Instead of magnetic levitation (maglev) like other Hyperloop proposals, TransPod aims to use linear induction to propel and lift the pods off the track. This is a proven technology, but not at high speeds the promoters are envisioning. Linear induction motors propel Vancouver’s SkyTrain, as well as Toronto’s problematic Scarborough RT line, which is to be dismantled in 2023. These motors work fine in Vancouver, but in Toronto, the trains are notorious for stalling in snowy and icy weather. Whilst TransPod will have its linear induction motors sheltered from the elements, being in the tube, the real-world linear induction motor experience demonstrates that the need for maintenance, and maintenance access, is paramount. Tight tolerances must be maintained between the reactive rail or panel and the vehicle mounted components.

This TransPod tube will also require extremely tight tolerances and large-scale ventilation over hundreds of kilometres to maintain near-vacuum. Unlike a buried or underwater pipeline, the TransPod tube will be exposed to the weather, including strong winds. Whether the tube is transparent or metal, thermal expansion in direct sunshine, especially on the Alberta prairie, will be large, as will contraction in a Prairie winter night. Railway tracks on the Prairies should be be designed for temperature ranges of -40°C to 75°C, and speed restrictions often required in extreme heat or cold. Over 300km, the thermal expansion range of a steel tube would be more than 400m.

All this will necessitate highly trained engineers and technicians with unique skills. Training labour for such cutting-edge new technology will also be quite expensive.

Unlike railways, which have broad supplier base, a single source of technology and parts for a unique system means higher prices, and high likelihood of an orphan technology should the originating company eventually go under or decide to abandon the project. From monorail companies to the French Unirail tram concept, this has happened frequently with “gadgetbahn” railway alternatives and is a risk the public and Province of Alberta would bear.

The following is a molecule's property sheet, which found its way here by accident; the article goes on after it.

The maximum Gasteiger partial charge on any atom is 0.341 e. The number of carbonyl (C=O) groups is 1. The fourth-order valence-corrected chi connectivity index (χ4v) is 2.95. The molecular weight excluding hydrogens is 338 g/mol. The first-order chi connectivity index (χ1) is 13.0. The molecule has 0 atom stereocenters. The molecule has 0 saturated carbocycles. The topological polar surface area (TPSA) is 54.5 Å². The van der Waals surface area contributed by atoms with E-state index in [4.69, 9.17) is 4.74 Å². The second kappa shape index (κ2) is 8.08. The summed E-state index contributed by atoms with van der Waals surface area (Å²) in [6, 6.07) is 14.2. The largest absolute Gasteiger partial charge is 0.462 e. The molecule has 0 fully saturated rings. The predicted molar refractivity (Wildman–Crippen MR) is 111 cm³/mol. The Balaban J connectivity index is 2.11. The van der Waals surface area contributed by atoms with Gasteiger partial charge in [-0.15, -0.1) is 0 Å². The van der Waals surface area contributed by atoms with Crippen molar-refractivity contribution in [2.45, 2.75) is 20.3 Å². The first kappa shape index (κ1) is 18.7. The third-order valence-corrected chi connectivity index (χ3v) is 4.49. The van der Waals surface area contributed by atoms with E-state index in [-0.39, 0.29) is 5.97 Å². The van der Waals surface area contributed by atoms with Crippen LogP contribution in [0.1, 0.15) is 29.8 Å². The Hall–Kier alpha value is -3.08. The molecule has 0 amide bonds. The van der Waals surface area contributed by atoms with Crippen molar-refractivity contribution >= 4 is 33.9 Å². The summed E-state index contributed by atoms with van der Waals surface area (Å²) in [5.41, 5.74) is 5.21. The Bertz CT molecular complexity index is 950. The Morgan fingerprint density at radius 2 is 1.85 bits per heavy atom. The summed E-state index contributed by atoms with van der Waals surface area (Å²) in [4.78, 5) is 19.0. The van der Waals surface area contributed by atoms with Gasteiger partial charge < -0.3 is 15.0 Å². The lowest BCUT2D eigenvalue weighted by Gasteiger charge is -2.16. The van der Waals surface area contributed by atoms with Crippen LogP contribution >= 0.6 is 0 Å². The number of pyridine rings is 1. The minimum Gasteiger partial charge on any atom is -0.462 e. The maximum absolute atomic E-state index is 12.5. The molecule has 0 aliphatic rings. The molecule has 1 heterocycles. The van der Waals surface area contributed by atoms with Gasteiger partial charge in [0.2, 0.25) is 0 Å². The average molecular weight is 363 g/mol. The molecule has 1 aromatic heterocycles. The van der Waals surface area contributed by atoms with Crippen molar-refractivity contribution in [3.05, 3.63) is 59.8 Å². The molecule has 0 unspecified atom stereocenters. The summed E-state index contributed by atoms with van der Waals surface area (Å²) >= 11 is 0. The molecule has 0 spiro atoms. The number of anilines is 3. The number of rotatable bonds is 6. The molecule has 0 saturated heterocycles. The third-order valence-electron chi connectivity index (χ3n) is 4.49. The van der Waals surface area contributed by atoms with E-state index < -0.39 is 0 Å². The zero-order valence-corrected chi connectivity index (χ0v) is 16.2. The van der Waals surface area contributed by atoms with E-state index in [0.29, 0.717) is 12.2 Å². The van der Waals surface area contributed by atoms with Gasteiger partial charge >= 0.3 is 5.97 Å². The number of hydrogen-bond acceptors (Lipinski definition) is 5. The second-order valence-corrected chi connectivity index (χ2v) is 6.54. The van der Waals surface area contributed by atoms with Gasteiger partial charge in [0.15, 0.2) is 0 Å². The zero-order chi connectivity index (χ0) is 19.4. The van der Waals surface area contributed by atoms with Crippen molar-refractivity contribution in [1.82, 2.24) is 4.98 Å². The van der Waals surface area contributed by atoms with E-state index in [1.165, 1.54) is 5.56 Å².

Crucial missing details

There were many missing, yet critical details in this FluxJet presentation:

  • Emergency egress in case of accident or system failure.
  • How breathable air would be provided for evacuation from a pod.
  • Number of onboard crew.
  • Practical capacity and average speed, not hypothetical top speed.
  • High speed switches to bypass stations, line up to different platforms, and allow for tube maintenance.

FluxJet is a proposal for a technology demonstrator. This is not a functioning transportation system. Nor will it be for at least a decade, if ever.

Technology that doesn’t yet exist is called Vapourware

There are a lot of innovations in play in the FluxJet concept. Many of its key technological underpinnings don’t yet exist in any practical sense, with considerable uncertainty around the potential to integrate them into a system that regulators might certify to carry passengers. This appears to be more of a technology marketing and investment attraction exercise at the moment, rather than an actual transportation line proposal.

Hyperloop remains a distraction

Hyperloop and its spinoffs like TransPod are transportation Trojan horses. They are disruptive, not in technology but in the marketplace, distracting attention from developing and delivering feasible projects using readily available technologies to provide real and rapid increases in mobility and decreases in pollution.

Moreover, Time Magazine recently revealed that Elon Musk “admitted to his biographer Ashlee Vance that Hyperloop was all about trying to get legislators to cancel plans for high-speed rail in California—even though he had no plans to build it.”

It will be many years, even a decade, before an operational Hyperloop line opens. When it does, it should be a short shuttle, to work out the kinks that always come with new technology, not a major inter-city passenger line crucial to the economic destiny of a province.

At this point, TransPod’s FluxJet is literally a pipe dream.